We found that the Dirac point is not formed in electronic band structures and a small energy gap formed between the lower energy level of the conduction band and upper energy level of the valence band in R-1C, L-1C, C-1C, and 2C atom vacancy defects in HS-G/MoS2 materials. These R-1C, L-1C, C-1C, and 2C vacancy defects materials have opened narrow bandgap of values 0.15 eV, 0.13 eV, 0.14 eV, and 0.37 eV, respectively. Thus, the strength of metallic nature decreased with an increase in the concentration of defects. It is obvious that electronic configurations of valence electrons in C, Mo, and S atoms are [He] 2s2 2p2, [Kr] 4 d5 5s1, and [Ne] 3s2 3p4, respectively. Each C atom has a single spin-up in 2px and 2py and vacancy in 2pz suborbital; Mo atom has one unpaired spin-up in suborbital 5s and 4dxy, 4dxz, 4dyz, 4dx2-y2, and 4dz2; S atom has paired spins (up and down) in 3px suborbital and one unpaired spin-up in 3py and 3pz suborbital. We have prepared a stable structure of 2C atom vacancy defects in HS-G/MoS2 materials by removing two C atoms together from HS-G/MoS2 material containing 59 atoms, as shown in Figure 2(d). Similarly, R-1C, L-1C, and C-1C atom vacancy defects in HS-G/MoS2 stable materials are prepared by pulling out right 1C, left 1C, and centre 1C positions of carbon atoms from HS-G/MoS2 structure having 59 atoms, respectively, as shown in Figures 2(a)–2(c). These vacancy positions of carbon atoms developed unpaired spin electrons in suborbital of atoms of 2C defects in HS-G/MoS2 structure. Similarly, carbon atom vacancy in R-1C, L-1C, and C-1C defects in HS-G/MoS2 materials produced unpaired spin electrons in the suborbital of atoms. Due to the unpaired total spin-up and total spin-down electrons in the orbitals of atoms in the system, unequal Fermi energy values are obtained in HS-G/MoS2 and its C sites vacancy defect materials. Therefore, we found that the Fermi energy of HS-G/MoS2 material has value 0.32 eV and R-1C, L-1C, C-1C, and 2C atom vacancy defects in HS-G/MoS2 materials have values 0.52 eV, 0.53 eV, 0.54 eV, and 0.56 eV, respectively. It means that the Fermi level shifted upwards (towards conduction band) by 0.20 eV, 0.21 eV, 0.22 eV, and 0.24 eV values, respectively, which means Schottky barrier transition from p-type to n-type Schottky contact by the movement of interfacial charges . The formation of n-type Schottky contact can provide important information for enhancing the power given by high efficiency Schottky nanoelectronic devices . The parameters of Fermi level shift and energy gap look to be associated with each other. Also, they are increased with an increase in its vacancy defects concentrations in materials as shown in Table 1.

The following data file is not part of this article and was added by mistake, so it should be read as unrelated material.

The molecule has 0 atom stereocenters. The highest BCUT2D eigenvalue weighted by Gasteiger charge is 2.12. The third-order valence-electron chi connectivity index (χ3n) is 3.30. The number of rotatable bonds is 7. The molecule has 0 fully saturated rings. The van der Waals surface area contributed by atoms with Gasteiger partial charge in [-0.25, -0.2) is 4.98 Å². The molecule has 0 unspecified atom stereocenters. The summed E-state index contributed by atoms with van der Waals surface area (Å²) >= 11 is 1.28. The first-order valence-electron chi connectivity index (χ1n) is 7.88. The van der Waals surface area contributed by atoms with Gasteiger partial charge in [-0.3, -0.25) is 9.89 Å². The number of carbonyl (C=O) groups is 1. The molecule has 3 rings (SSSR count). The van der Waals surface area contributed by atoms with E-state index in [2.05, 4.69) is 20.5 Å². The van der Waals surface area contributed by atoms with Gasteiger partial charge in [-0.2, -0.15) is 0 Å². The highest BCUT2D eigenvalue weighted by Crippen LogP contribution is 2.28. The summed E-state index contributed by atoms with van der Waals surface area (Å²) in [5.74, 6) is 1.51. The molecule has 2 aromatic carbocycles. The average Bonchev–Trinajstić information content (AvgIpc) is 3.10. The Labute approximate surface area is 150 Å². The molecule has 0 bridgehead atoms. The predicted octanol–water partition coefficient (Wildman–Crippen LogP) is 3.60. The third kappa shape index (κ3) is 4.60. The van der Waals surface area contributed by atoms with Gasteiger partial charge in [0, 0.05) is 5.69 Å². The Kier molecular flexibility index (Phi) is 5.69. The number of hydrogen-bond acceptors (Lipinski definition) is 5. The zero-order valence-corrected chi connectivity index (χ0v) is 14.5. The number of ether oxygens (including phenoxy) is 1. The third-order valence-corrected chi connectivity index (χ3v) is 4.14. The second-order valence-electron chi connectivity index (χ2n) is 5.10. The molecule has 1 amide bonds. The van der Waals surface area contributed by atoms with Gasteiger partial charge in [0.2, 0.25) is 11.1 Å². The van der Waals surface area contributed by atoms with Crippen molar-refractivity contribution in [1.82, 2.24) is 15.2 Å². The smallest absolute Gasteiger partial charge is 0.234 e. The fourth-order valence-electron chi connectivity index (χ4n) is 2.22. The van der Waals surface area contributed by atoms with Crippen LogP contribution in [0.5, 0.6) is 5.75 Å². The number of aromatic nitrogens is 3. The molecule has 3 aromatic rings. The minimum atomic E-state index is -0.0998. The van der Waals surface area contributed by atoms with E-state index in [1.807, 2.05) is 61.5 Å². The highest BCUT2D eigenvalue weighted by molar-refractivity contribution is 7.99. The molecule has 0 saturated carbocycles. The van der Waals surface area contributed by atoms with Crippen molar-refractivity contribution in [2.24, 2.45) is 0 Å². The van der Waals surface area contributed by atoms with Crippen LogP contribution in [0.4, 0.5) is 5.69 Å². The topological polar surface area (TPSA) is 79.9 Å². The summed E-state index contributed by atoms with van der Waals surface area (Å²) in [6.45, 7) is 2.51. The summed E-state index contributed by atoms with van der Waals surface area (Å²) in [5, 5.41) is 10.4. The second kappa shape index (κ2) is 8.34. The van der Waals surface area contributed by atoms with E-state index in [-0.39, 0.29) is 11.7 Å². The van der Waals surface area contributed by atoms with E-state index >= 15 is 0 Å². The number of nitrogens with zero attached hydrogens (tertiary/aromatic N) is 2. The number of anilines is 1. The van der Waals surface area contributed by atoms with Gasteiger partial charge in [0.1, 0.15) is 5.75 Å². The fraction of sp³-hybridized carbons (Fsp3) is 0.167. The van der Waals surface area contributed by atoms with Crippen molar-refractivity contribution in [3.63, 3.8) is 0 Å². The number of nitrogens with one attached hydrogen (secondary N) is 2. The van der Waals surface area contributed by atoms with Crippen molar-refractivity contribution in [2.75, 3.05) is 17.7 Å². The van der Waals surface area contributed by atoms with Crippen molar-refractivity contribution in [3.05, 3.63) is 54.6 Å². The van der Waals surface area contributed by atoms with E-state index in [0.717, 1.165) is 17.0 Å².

To get well competency of electronic and magnetic properties of materials, we have carried out DOS and PDOS calculations . Figures 5(a)–5(d) represent DOS plots of R-1C, L-1C, C-1C, and 2C atom vacancy defects in HS-G/MoS2 materials, respectively, and Figures 6(a)–6(d) represent PDOS plots of R-1C, L-1C, C-1C, and 2C atom vacancy defects in HS-G/MoS2 materials, respectively, where the vertical dotted line represents Fermi energy level and the horizontal line separates states of spin-up and spin-down electrons in the orbitals of C, Mo, and S atoms; i.e., the states above the horizontal line represent spin-up electrons and a state below the horizontal line represents spin-down electrons.
The magnetic properties of materials can be investigated by the analysis of spins of electrons distributed in DOS and PDOS plots. The asymmetrically distributed spin-up and spin-down of atoms in DOS and PDOS plots mean that materials have magnetic properties. Similarly, symmetrically distributed spin-up and spin-down of atoms in DOS and PDOS plots mean that materials carry nonmagnetic properties. We observed the spin-up and spin-down states of electrons, which are symmetrically distributed in the DOS and PDOS plot of HS-G/MoS2 material as shown in Figures 3(b) and 3(c). Hence, HS-G/MoS2 is a nonmagnetic material.